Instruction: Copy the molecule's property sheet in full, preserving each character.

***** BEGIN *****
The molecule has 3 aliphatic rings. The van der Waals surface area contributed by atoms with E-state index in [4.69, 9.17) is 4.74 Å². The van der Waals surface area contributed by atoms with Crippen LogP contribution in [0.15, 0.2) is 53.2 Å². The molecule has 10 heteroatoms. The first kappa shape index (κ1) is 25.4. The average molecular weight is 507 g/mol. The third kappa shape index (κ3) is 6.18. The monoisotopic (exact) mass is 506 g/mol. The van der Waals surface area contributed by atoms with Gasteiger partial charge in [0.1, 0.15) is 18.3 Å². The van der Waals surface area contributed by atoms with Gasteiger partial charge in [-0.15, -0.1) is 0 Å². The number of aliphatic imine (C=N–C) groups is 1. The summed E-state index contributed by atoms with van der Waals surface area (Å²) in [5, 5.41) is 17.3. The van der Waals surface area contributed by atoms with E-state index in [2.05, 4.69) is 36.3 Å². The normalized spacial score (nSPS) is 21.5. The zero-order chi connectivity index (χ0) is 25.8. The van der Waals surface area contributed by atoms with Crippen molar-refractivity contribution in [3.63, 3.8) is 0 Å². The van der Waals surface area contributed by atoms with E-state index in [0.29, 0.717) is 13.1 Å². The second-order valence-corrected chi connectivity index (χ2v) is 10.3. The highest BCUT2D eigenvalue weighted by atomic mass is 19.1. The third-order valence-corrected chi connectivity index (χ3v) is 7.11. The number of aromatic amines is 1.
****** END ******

The molecule has 3 aliphatic rings. The van der Waals surface area contributed by atoms with E-state index in [4.69, 9.17) is 4.74 Å². The van der Waals surface area contributed by atoms with Crippen LogP contribution in [0.15, 0.2) is 53.2 Å². The molecule has 10 heteroatoms. The first kappa shape index (κ1) is 25.4. The average molecular weight is 507 g/mol. The third kappa shape index (κ3) is 6.18. The monoisotopic (exact) mass is 506 g/mol. The van der Waals surface area contributed by atoms with Gasteiger partial charge in [0.1, 0.15) is 18.3 Å². The van der Waals surface area contributed by atoms with Gasteiger partial charge in [-0.15, -0.1) is 0 Å². The number of aliphatic imine (C=N–C) groups is 1. The summed E-state index contributed by atoms with van der Waals surface area (Å²) in [5, 5.41) is 17.3. The van der Waals surface area contributed by atoms with E-state index in [2.05, 4.69) is 36.3 Å². The normalized spacial score (nSPS) is 21.5. The zero-order chi connectivity index (χ0) is 25.8. The van der Waals surface area contributed by atoms with Crippen molar-refractivity contribution in [3.63, 3.8) is 0 Å². The van der Waals surface area contributed by atoms with E-state index in [0.29, 0.717) is 13.1 Å². The second-order valence-corrected chi connectivity index (χ2v) is 10.3. The highest BCUT2D eigenvalue weighted by atomic mass is 19.1. The third-order valence-corrected chi connectivity index (χ3v) is 7.11. The number of aromatic amines is 1.